SHANGHAI, China — While China’s market for luxury goods slows, impacted by decelerating economic growth, a government anti-corruption drive and increasingly discerning shoppers, Chinese are still the largest consumers of luxury goods on the planet. But the country's high import taxes on foreign luxury goods means these products can be anywhere from 30 to 60 percent more expensive in Shanghai or Beijing than in global fashion capitals like New York, London and Paris.
As a result, some are tempted to buy knockoffs, sourced online or at locations like Shanghai's Nanjing Xi Lu market, notorious for selling fake luxury goods. Others simply purchase their luxury goods while traveling abroad. Indeed, of the more than $80 billion in purchases of personal luxury goods by Chinese consumers last year, two-thirds were made outside China.
But a growing number of Chinese residents are turning to overseas retail agents, called daigou, to circumvent steep import duties and get their hands on authentic luxury goods at lower prices.
"Nearly 60 percent of consumers have made at least some luxury purchases through parallel channels known as 'DaiGou' (via overseas contacts, Taobao, or other professional buying agencies and websites) rather than from brands or department stores," according to a study by Bain & Company, a global consulting firm. What's more, "half of those who have not purchased this way would consider it in the future."
A consumer on OnlyLady, a daigou website, explains how it works: “In simple terms, I remit you some money, you buy a product for me and then mail or give it to me. You can buy what I cannot find, or that for which the price is much higher in my locality. I should pay you for your time or labour, according to a percentage we have negotiated.” Among the most popular brands requested by clients are Chanel, Prada and Louis Vuitton.
Daigou agents often ferry goods between Hong Kong, where luxury goods are less expensive, and mainland China. They are usually Hong Kong residents or from Guangdong (it’s generally much easier for people from Guangdong, who are Cantonese, to get unlimited or multiple-entry visas for Hong Kong due to their cultural ties). But daigou also operate internationally, helping Chinese clients to procure luxury goods at lower prices (or items that are hard to find) from New York, London, Paris, Tokyo, Seoul and elsewhere.
According to the China Research Center, the daigou market was worth ¥74.4 billion (about $12 billion) in 2013 and is forecasted to exceed ¥100 billion in 2014. There are thought to be over 20,000 daigou operating between Hong Kong and China alone, although about a thousand were arrested last year. Shopping agents are legal if items are properly declared and import duties are paid. But most daigou attempt to dodge these fees by underreporting the value of goods, or failing to declare them at all.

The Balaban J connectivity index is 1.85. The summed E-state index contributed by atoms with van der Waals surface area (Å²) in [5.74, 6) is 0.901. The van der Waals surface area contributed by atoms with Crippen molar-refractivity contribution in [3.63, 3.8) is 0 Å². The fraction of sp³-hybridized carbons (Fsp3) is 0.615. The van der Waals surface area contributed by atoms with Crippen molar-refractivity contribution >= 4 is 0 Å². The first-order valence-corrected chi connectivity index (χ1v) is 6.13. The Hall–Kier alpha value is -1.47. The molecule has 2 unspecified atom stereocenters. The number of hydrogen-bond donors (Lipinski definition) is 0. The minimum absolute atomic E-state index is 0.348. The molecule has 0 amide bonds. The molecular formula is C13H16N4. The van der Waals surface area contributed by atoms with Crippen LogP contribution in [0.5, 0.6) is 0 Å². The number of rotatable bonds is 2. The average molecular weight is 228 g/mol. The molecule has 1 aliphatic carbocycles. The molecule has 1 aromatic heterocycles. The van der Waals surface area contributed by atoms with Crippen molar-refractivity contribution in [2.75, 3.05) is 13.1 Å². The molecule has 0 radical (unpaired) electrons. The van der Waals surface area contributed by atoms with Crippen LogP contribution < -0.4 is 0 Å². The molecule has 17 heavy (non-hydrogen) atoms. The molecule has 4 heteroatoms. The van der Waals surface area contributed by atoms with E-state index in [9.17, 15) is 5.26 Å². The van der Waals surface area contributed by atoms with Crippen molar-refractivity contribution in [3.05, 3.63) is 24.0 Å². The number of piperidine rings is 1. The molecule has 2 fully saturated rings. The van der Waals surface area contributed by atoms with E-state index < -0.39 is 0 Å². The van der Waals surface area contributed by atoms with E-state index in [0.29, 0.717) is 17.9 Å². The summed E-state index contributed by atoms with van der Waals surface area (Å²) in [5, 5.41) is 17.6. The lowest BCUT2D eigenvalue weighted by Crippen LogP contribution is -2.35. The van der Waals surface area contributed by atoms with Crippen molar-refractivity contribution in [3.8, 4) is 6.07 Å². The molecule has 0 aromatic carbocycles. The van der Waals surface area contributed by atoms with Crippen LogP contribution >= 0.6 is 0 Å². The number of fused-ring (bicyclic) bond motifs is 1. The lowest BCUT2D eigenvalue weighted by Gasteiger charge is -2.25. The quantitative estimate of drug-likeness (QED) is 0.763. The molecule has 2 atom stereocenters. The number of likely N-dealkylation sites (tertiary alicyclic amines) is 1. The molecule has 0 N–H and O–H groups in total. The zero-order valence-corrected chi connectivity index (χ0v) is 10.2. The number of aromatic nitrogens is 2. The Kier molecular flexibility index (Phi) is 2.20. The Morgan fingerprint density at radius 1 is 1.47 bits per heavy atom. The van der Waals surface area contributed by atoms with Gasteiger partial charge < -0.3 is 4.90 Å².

Many young Chinese who study abroad have joined the daigou business, because it's an easy way of making money. A fashion buyer for an online boutique in Beijing, who asked not to be named, operated as a daigou when she was studying for her master’s degree in London last year. She sold pieces by young British designers including Christopher Kane and J.W. Anderson, charging a fee of 10 to 15 percent on top of the retail price. “It’s cheaper to buy a designer piece here in London, so I buy them and sell them in China,” she says. “Sometimes, I pick out pieces from the sample sales and re-sell them at £50 or £100 more. I wouldn’t sell luxury goods from Louis Vuitton, Gucci or Burberry, because they are too famous and easily recognised by customs. I would also avoid packaging the goods in any designer carrier bags.”
She stumbled into the daigou business because “I am kind of a shopaholic, so when I found out there were lots of designer brands I could access in the UK, either through sample sales or by using private discount codes for online stores, I thought I would offer the opportunity to more people in my country, so that they can have a nice design with a lovely price.”
Overseas agents are often personal friends, or friends of friends, recommended through word of mouth. But they can also be found online via sites like 65daigou and OnlyLady, as well as on Taobao, or via professional agencies.
As the use of daigou grows, the Chinese government has been stepping up enforcement and imposing fines, now starting at ¥1,000 yuan (about $161), for those who are caught. Customs officials have also started screening packages with x-ray machines.
Over a year ago, China's Ministry of Commerce proposed reducing both the import duty and consumption tax on foreign luxury goods. Supporters of a reduction say such an adjustment would bring spending back to the domestic market and drive economic growth, while opponents say cutting taxes would impact domestic businesses and widen the gap between the rich and the poor, causing discontent among the public.
Thus far, no action has been taken, meaning that amongst savvy, price-conscious consumers, the use of daigou seems certain to grow.